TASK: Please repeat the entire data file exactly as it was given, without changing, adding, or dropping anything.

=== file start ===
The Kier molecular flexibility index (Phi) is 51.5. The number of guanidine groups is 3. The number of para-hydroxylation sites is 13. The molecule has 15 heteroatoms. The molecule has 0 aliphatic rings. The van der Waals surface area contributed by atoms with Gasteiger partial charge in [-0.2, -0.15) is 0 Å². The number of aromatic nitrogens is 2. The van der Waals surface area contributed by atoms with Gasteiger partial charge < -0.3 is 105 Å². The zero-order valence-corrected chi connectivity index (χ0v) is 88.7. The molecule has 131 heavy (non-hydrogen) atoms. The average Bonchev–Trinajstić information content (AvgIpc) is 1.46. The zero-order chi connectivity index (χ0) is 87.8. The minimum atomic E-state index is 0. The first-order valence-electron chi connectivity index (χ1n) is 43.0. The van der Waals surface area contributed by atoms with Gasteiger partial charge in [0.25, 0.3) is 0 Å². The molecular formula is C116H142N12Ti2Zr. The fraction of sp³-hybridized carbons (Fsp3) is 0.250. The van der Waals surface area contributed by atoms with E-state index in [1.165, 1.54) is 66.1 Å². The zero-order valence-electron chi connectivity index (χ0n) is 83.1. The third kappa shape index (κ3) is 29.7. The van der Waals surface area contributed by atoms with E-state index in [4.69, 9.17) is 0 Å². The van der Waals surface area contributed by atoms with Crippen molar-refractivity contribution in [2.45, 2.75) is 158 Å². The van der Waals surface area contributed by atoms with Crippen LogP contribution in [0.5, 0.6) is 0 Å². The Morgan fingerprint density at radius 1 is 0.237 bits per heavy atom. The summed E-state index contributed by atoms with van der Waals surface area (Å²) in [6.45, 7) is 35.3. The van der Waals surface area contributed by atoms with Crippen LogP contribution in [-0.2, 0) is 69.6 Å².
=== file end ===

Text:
The Kier molecular flexibility index (Phi) is 51.5. The number of guanidine groups is 3. The number of para-hydroxylation sites is 13. The molecule has 15 heteroatoms. The molecule has 0 aliphatic rings. The van der Waals surface area contributed by atoms with Gasteiger partial charge in [-0.2, -0.15) is 0 Å². The number of aromatic nitrogens is 2. The van der Waals surface area contributed by atoms with Gasteiger partial charge < -0.3 is 105 Å². The zero-order valence-corrected chi connectivity index (χ0v) is 88.7. The molecule has 131 heavy (non-hydrogen) atoms. The average Bonchev–Trinajstić information content (AvgIpc) is 1.46. The zero-order chi connectivity index (χ0) is 87.8. The minimum atomic E-state index is 0. The first-order valence-electron chi connectivity index (χ1n) is 43.0. The van der Waals surface area contributed by atoms with Gasteiger partial charge in [0.25, 0.3) is 0 Å². The molecular formula is C116H142N12Ti2Zr. The fraction of sp³-hybridized carbons (Fsp3) is 0.250. The van der Waals surface area contributed by atoms with E-state index in [1.165, 1.54) is 66.1 Å². The zero-order valence-electron chi connectivity index (χ0n) is 83.1. The third kappa shape index (κ3) is 29.7. The van der Waals surface area contributed by atoms with E-state index in [4.69, 9.17) is 0 Å². The van der Waals surface area contributed by atoms with Crippen molar-refractivity contribution in [2.45, 2.75) is 158 Å². The van der Waals surface area contributed by atoms with Crippen LogP contribution in [0.5, 0.6) is 0 Å². The Morgan fingerprint density at radius 1 is 0.237 bits per heavy atom. The summed E-state index contributed by atoms with van der Waals surface area (Å²) in [6.45, 7) is 35.3. The van der Waals surface area contributed by atoms with Crippen LogP contribution in [-0.2, 0) is 69.6 Å².